June 7th, 2011
03:16 PM ET
By Eric Marrapodi, CNN Belief Blog Co-Editor
(CNN)– On August 6, Texas Gov. Rick Perry wants you to drop the Texas BBQ, grab a moist towelette and fold your hands to pray. On Monday, Perry declared the date a “day of prayer and fasting for our nation’s challenges.”
"America is in crisis, " the Republican governor says on a website promoting the event. "We have been besieged by financial debt terrorism, and a multitude of natural disasters."
Perry invited the 49 other governors in the U.S. to issue similar proclamations, “encouraging their constituents to pray that day for unity and righteousness for our states, nation and mankind.” He wants other governors to join him at Houston's Reliant Stadium, home to the NFL’s Houston Texans, for an August 6 event called The Response, organized by a conservative Christian group.
The Response is billed as a “non-denominational, apolitical, Christian prayer meeting," hosted by the American Family Association.
Its website features a welcome message from Perry, who is listed as the event’s “initiator”:
Perry's role in the event has drawn the ire of some who say he's blurring the line between church and state established in the U.S. Constitution.
"Here we go again,” Interfaith Alliance President Rev. Dr. C. Welton Gaddy said. "Here is another politician who even if sincere in the invitation is suggesting that prayer is a public political tool for accomplishing his purposes, his purposes he favors for an agenda for the nation. You don't have to travel from New Jersey to Houston to pray. If you're serious about praying usually that's done most authentically and most persistently alone."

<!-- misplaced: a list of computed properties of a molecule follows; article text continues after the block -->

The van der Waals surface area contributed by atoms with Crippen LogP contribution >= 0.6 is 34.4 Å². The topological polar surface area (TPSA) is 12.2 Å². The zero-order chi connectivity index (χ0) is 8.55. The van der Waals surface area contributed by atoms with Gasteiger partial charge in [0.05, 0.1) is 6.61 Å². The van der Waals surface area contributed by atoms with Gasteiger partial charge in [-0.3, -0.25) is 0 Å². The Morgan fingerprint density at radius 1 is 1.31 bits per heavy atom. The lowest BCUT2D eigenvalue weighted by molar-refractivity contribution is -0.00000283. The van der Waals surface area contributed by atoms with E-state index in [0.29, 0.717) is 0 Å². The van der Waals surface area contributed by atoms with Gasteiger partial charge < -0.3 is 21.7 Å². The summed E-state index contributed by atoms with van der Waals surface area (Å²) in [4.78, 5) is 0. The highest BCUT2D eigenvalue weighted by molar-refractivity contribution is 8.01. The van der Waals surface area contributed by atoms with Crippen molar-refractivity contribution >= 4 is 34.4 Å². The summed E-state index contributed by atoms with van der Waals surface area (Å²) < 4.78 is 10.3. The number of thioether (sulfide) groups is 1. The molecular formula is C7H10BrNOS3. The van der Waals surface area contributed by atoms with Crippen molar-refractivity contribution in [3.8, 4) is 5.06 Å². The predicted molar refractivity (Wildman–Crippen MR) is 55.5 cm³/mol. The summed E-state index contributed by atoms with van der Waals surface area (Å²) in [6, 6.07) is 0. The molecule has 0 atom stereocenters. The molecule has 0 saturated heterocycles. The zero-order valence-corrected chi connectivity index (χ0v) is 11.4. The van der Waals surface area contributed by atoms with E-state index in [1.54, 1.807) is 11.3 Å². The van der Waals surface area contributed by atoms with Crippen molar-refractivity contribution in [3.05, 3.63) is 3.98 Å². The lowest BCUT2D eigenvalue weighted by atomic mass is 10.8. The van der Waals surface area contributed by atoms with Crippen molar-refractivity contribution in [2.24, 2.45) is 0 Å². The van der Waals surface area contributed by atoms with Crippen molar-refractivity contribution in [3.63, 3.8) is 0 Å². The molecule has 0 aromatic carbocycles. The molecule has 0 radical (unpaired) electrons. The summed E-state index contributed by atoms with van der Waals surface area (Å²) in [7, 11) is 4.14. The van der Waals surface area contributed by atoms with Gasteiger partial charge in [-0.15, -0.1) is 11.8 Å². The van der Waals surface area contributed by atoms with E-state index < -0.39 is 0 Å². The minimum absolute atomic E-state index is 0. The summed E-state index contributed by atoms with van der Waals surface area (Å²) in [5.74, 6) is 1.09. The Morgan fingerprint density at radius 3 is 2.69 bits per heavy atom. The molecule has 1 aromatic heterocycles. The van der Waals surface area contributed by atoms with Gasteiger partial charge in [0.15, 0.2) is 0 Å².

Gaddy, a Baptist minister in Louisiana, is also concerned if governors travel in from other states it will be billed to taxpayers: "We would expect them if they're going there to engage in non-partisan personal prayer, that they don't need their state government to write the check for going."
Perry has been thinking about running for president and several state Republican Party chairpeople have said they'd like him to mount a campaign. If a number of governors showed up at his August event, it could further raise Perry's profile.
Kansas Gov. Sam Brownback plans on attending The Response and has sent in his RSVP already a Perry spokeswoman said. Louisiana Gov. Bobby Jindal hopes to go according to published reports. Both men are Republicans who are outspoken about their Christian faith.
But the list of “no thank yous” from governors also seems to be growing.
New Jersey Gov. Chris Christie, a Republican, also got an invitation from Perry. But Christie Press Secretary Michael Drewniak said, “The governor does not plan to attend.”
Christie gets hundreds if not thousands of invitations every month, Drewniak told CNN. And as for Governor Christie issuing a similar statewide proclamation, Drewniak said nothing was planned but added, “I don’t know about a personal plan the governor may have to pray.”
Michigan Governor Rick Snyder will not be making the trip to Texas, either. His spokesman told the Detroit News that Gov Snyder supports religious events like the National Day of Prayer, but his schedule was "extremely busy."
Virginia Governor Bob McDonnell, another Republican who is outspoken about his faith, got the invitation from Perry but is undecided. His spokesman Jeff Caldwell told CNN it will depend on his schedule if he can attend if he does go, he will likely use private funds to attend.
Perry's office said while Brownback is the only confirmed governor guest so far, three other governors have said they will issue similar proclamations for August 6th. Governor Rick Scott of Florida, Governor Nikki Haley of South Carolina, and Governor Chris Gregoire of Washington have all signed on. Haley and Scott, like Perry, are Republicans and Gregoire is a Democrat.
About this blog
The CNN Belief Blog covers the faith angles of the day's biggest stories, from breaking news to politics to entertainment, fostering a global conversation about the role of religion and belief in readers' lives. It's edited by CNN's Daniel Burke and Eric Marrapodi with daily contributions from CNN's worldwide newsgathering team and frequent posts from religion scholar and author Stephen Prothero.